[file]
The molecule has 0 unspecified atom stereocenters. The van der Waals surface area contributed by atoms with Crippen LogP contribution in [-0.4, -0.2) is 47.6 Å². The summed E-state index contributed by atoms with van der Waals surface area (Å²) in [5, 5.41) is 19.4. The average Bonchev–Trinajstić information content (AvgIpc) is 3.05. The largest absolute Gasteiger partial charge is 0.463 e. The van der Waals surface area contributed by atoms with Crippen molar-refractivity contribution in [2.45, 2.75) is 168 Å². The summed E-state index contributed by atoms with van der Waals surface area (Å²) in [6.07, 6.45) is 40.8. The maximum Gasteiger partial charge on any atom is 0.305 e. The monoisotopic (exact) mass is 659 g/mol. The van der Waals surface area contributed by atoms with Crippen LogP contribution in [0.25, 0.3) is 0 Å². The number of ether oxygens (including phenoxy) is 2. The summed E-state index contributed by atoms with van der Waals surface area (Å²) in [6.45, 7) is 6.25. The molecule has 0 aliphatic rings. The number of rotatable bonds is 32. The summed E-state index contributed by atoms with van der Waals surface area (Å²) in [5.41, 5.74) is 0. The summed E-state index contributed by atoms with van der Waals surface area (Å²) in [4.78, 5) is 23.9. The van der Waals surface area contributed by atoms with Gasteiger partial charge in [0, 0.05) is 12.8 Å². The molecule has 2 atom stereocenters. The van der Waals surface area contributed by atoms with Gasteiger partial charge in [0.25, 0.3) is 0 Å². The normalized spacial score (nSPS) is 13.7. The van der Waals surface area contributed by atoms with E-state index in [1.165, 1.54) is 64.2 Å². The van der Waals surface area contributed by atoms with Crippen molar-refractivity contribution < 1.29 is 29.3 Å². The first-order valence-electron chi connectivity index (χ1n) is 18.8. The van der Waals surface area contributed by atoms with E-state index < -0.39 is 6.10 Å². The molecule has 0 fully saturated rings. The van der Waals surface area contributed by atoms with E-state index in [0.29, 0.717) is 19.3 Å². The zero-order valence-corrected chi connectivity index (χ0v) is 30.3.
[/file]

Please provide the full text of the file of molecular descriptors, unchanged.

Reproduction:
The molecule has 0 unspecified atom stereocenters. The van der Waals surface area contributed by atoms with Crippen LogP contribution in [-0.4, -0.2) is 47.6 Å². The summed E-state index contributed by atoms with van der Waals surface area (Å²) in [5, 5.41) is 19.4. The average Bonchev–Trinajstić information content (AvgIpc) is 3.05. The largest absolute Gasteiger partial charge is 0.463 e. The van der Waals surface area contributed by atoms with Crippen molar-refractivity contribution in [2.45, 2.75) is 168 Å². The summed E-state index contributed by atoms with van der Waals surface area (Å²) in [6.07, 6.45) is 40.8. The maximum Gasteiger partial charge on any atom is 0.305 e. The monoisotopic (exact) mass is 659 g/mol. The van der Waals surface area contributed by atoms with Crippen LogP contribution in [0.25, 0.3) is 0 Å². The number of ether oxygens (including phenoxy) is 2. The summed E-state index contributed by atoms with van der Waals surface area (Å²) in [6.45, 7) is 6.25. The molecule has 0 aliphatic rings. The number of rotatable bonds is 32. The summed E-state index contributed by atoms with van der Waals surface area (Å²) in [5.41, 5.74) is 0. The summed E-state index contributed by atoms with van der Waals surface area (Å²) in [4.78, 5) is 23.9. The van der Waals surface area contributed by atoms with Gasteiger partial charge in [0, 0.05) is 12.8 Å². The molecule has 2 atom stereocenters. The van der Waals surface area contributed by atoms with Gasteiger partial charge in [0.25, 0.3) is 0 Å². The normalized spacial score (nSPS) is 13.7. The van der Waals surface area contributed by atoms with E-state index in [1.165, 1.54) is 64.2 Å². The van der Waals surface area contributed by atoms with Crippen molar-refractivity contribution < 1.29 is 29.3 Å². The first-order valence-electron chi connectivity index (χ1n) is 18.8. The van der Waals surface area contributed by atoms with E-state index < -0.39 is 6.10 Å². The molecule has 0 fully saturated rings. The van der Waals surface area contributed by atoms with E-state index in [0.29, 0.717) is 19.3 Å². The zero-order valence-corrected chi connectivity index (χ0v) is 30.3.